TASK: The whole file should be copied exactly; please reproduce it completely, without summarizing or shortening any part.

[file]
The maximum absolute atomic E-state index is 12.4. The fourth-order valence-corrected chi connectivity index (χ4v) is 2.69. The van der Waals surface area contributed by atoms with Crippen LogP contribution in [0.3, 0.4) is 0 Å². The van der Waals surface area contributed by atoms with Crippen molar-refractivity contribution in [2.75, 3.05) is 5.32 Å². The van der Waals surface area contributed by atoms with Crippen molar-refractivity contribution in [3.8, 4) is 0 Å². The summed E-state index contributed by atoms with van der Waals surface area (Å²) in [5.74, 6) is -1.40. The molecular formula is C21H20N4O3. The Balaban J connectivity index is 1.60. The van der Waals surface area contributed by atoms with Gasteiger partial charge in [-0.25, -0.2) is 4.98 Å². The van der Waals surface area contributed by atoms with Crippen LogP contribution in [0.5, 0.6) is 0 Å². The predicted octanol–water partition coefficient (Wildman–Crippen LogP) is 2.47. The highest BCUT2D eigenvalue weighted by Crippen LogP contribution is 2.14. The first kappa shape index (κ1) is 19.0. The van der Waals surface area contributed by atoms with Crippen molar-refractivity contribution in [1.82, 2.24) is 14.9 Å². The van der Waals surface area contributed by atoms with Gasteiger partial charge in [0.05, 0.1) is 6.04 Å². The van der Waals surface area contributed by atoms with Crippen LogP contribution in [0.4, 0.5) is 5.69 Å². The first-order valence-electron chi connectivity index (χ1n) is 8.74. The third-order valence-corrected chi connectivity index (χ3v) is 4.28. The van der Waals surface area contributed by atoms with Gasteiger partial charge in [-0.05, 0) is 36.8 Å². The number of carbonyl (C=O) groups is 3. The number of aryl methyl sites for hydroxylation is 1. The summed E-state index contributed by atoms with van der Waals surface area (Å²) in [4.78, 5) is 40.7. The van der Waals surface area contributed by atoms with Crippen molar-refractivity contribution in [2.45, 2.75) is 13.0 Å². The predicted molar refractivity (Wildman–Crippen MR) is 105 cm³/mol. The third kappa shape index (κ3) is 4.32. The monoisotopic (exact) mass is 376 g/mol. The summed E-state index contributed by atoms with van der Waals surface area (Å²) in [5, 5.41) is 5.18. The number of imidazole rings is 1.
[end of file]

The maximum absolute atomic E-state index is 12.4. The fourth-order valence-corrected chi connectivity index (χ4v) is 2.69. The van der Waals surface area contributed by atoms with Crippen LogP contribution in [0.3, 0.4) is 0 Å². The van der Waals surface area contributed by atoms with Crippen molar-refractivity contribution in [2.75, 3.05) is 5.32 Å². The van der Waals surface area contributed by atoms with Crippen molar-refractivity contribution in [3.8, 4) is 0 Å². The summed E-state index contributed by atoms with van der Waals surface area (Å²) in [5.74, 6) is -1.40. The molecular formula is C21H20N4O3. The Balaban J connectivity index is 1.60. The van der Waals surface area contributed by atoms with Gasteiger partial charge in [-0.25, -0.2) is 4.98 Å². The van der Waals surface area contributed by atoms with Crippen LogP contribution in [0.5, 0.6) is 0 Å². The predicted octanol–water partition coefficient (Wildman–Crippen LogP) is 2.47. The highest BCUT2D eigenvalue weighted by Crippen LogP contribution is 2.14. The first kappa shape index (κ1) is 19.0. The van der Waals surface area contributed by atoms with Crippen molar-refractivity contribution in [1.82, 2.24) is 14.9 Å². The van der Waals surface area contributed by atoms with Gasteiger partial charge in [0.05, 0.1) is 6.04 Å². The van der Waals surface area contributed by atoms with Crippen LogP contribution in [0.4, 0.5) is 5.69 Å². The first-order valence-electron chi connectivity index (χ1n) is 8.74. The third-order valence-corrected chi connectivity index (χ3v) is 4.28. The van der Waals surface area contributed by atoms with Gasteiger partial charge in [-0.05, 0) is 36.8 Å². The number of carbonyl (C=O) groups is 3. The number of aryl methyl sites for hydroxylation is 1. The summed E-state index contributed by atoms with van der Waals surface area (Å²) in [4.78, 5) is 40.7. The van der Waals surface area contributed by atoms with Crippen molar-refractivity contribution in [2.45, 2.75) is 13.0 Å². The predicted molar refractivity (Wildman–Crippen MR) is 105 cm³/mol. The third kappa shape index (κ3) is 4.32. The monoisotopic (exact) mass is 376 g/mol. The summed E-state index contributed by atoms with van der Waals surface area (Å²) in [5, 5.41) is 5.18. The number of imidazole rings is 1.